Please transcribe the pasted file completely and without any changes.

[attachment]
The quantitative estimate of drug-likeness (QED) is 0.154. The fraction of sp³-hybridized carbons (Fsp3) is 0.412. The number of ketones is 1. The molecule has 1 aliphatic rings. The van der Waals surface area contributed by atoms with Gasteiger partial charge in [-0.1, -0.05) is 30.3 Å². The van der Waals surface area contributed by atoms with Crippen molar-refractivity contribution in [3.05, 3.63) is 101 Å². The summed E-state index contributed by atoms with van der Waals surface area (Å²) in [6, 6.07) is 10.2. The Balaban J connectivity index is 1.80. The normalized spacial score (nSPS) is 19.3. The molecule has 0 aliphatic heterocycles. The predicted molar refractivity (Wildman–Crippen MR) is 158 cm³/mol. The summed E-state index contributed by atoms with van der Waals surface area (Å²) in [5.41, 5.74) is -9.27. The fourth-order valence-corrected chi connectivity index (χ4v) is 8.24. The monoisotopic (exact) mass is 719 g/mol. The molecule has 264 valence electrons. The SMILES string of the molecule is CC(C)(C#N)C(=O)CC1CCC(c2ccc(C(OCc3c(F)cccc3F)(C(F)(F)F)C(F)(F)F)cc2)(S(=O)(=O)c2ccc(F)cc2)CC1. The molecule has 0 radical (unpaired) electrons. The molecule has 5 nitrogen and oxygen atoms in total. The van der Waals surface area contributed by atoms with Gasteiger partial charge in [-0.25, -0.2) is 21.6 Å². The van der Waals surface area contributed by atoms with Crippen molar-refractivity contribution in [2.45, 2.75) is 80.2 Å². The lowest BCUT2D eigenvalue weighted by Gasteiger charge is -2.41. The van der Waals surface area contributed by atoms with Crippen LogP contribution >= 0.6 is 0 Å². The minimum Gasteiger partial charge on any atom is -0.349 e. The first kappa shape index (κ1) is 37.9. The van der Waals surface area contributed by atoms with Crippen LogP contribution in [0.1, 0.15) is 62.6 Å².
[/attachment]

The quantitative estimate of drug-likeness (QED) is 0.154. The fraction of sp³-hybridized carbons (Fsp3) is 0.412. The number of ketones is 1. The molecule has 1 aliphatic rings. The van der Waals surface area contributed by atoms with Gasteiger partial charge in [-0.1, -0.05) is 30.3 Å². The van der Waals surface area contributed by atoms with Crippen molar-refractivity contribution in [3.05, 3.63) is 101 Å². The summed E-state index contributed by atoms with van der Waals surface area (Å²) in [6, 6.07) is 10.2. The Balaban J connectivity index is 1.80. The normalized spacial score (nSPS) is 19.3. The molecule has 0 aliphatic heterocycles. The predicted molar refractivity (Wildman–Crippen MR) is 158 cm³/mol. The summed E-state index contributed by atoms with van der Waals surface area (Å²) in [5.41, 5.74) is -9.27. The fourth-order valence-corrected chi connectivity index (χ4v) is 8.24. The monoisotopic (exact) mass is 719 g/mol. The molecule has 264 valence electrons. The SMILES string of the molecule is CC(C)(C#N)C(=O)CC1CCC(c2ccc(C(OCc3c(F)cccc3F)(C(F)(F)F)C(F)(F)F)cc2)(S(=O)(=O)c2ccc(F)cc2)CC1. The molecule has 0 radical (unpaired) electrons. The molecule has 5 nitrogen and oxygen atoms in total. The van der Waals surface area contributed by atoms with Gasteiger partial charge in [-0.25, -0.2) is 21.6 Å². The van der Waals surface area contributed by atoms with Crippen molar-refractivity contribution in [2.45, 2.75) is 80.2 Å². The lowest BCUT2D eigenvalue weighted by Gasteiger charge is -2.41. The van der Waals surface area contributed by atoms with Crippen LogP contribution >= 0.6 is 0 Å². The minimum Gasteiger partial charge on any atom is -0.349 e. The first kappa shape index (κ1) is 37.9. The van der Waals surface area contributed by atoms with Crippen LogP contribution in [0.1, 0.15) is 62.6 Å².